Frank stood up and slipped his arms into the jacket. It fit perfectly. Slowly he broke into a smile, and, watching him, Eddie smiled, too. Frank went into the bathroom and turned on the light to check his appearance in the medicine cabinet mirror. Eddie followed, leaning on the doorjamb, watching and smiling as Frank turned this way and that to check out himself and the jacket in the mirror. He stepped aside to let Frank back into the living room.

Smiling broadly, Frank nevertheless shook his head, not looking at Eddie. The jacket was wonderful, he thought, but how could he possibly accept it?

“You like it, Frankie?”

“Like it? I love it!”

“Good!” Then, “Oh, shit,” Eddie exclaimed, “I almost forgot.” He reached into the inner pocket of his jacket and pulled out a business-size envelope. He handed it to Frank.

Frank opened it. “A bus ticket?”

“A bus ticket,” Eddie echoed. “First thing in the morning, I’m takin’ you to the bus station. You’re gonna go see your mom and dad for Christmas.”

“Eddie, you know Mom and Dad and I. …” Frank started, but Eddie put his hand on his shoulder and interrupted him.

“Trust me, Frankie. Your mom and dad will be so happy to see their boy on Christmas Day they’ll forget all about that other stuff.”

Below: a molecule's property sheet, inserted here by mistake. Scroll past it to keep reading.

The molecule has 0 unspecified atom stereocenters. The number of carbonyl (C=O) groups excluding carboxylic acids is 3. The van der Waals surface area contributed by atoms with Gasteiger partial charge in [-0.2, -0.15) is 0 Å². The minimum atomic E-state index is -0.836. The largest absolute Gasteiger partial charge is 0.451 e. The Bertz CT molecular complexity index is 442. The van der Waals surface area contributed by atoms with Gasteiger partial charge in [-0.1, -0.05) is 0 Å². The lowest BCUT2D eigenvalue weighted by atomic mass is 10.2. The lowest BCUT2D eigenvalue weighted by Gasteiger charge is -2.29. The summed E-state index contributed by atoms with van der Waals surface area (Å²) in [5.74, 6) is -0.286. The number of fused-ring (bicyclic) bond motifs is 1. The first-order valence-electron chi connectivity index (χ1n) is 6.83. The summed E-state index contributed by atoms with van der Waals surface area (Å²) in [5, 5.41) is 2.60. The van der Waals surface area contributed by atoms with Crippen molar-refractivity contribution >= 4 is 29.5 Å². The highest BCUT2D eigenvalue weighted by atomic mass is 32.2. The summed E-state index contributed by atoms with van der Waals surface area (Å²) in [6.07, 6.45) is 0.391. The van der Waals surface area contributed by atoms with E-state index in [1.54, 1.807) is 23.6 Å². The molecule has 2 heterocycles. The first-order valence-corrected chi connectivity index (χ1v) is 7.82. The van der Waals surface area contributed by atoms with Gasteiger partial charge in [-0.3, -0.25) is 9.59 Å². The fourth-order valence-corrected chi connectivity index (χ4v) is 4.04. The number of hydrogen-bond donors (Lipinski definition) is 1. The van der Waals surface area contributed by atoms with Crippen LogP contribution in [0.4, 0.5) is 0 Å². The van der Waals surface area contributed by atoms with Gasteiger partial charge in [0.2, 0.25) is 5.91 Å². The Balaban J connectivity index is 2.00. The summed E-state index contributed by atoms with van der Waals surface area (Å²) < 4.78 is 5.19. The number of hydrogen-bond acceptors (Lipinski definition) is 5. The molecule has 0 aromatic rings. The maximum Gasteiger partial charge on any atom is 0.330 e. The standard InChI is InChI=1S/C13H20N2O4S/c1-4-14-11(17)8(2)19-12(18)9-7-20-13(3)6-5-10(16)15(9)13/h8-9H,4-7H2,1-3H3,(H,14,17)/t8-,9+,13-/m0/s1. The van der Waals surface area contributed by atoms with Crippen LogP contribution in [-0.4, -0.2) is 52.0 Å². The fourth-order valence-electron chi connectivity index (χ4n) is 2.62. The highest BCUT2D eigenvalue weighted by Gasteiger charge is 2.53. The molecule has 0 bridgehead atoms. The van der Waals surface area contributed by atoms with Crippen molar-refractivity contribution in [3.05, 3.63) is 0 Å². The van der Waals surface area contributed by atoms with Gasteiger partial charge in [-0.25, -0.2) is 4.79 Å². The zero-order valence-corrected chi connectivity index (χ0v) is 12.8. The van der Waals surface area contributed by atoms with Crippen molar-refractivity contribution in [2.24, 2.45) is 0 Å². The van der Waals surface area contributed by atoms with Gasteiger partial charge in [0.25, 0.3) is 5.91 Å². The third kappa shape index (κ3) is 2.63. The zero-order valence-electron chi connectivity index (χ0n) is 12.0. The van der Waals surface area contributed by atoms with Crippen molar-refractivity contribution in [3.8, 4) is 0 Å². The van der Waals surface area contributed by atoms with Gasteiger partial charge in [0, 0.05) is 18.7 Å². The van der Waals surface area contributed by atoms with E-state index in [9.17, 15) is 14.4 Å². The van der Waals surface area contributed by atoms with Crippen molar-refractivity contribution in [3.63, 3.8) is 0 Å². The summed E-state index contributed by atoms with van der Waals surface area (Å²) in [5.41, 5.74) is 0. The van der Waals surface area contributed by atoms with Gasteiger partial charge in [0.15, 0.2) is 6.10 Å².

“You think so?” Frank was skeptical.

“I know so.”

For some moments they stood looking at each other, saying nothing. Then, hesitantly, Frank said, “I got a six-pack in the fridge. Want a beer?”

“Sure!”

“I got some whiskey, too.”

Eddie laughed. “Boilermakers! Aww-right!” He sat down on the sofa while Frank got them each a bottle of beer. Then he brought two glasses and the bottle of whiskey. He put the glasses and the bottle on the coffee table, then took off the jacket and carefully folded it back in the box before he sat down next to Eddie.

Eddie poured whiskey into the glasses, then handed one to Frank. He clinked his glass against Frank’s. “Merry Christmas, Frankie!”

“Merry Christmas, Eddie.” They each took a swallow of whiskey. Frank put his glass down on the coffee table. He stared at the jacket in its box while Eddie took a swig of beer. Then he turned to Eddie. “Thanks, Eddie. The jacket’s beautiful, but this is too much, the jacket, the bus ticket. I can’t possibly. …” His voice trailed off.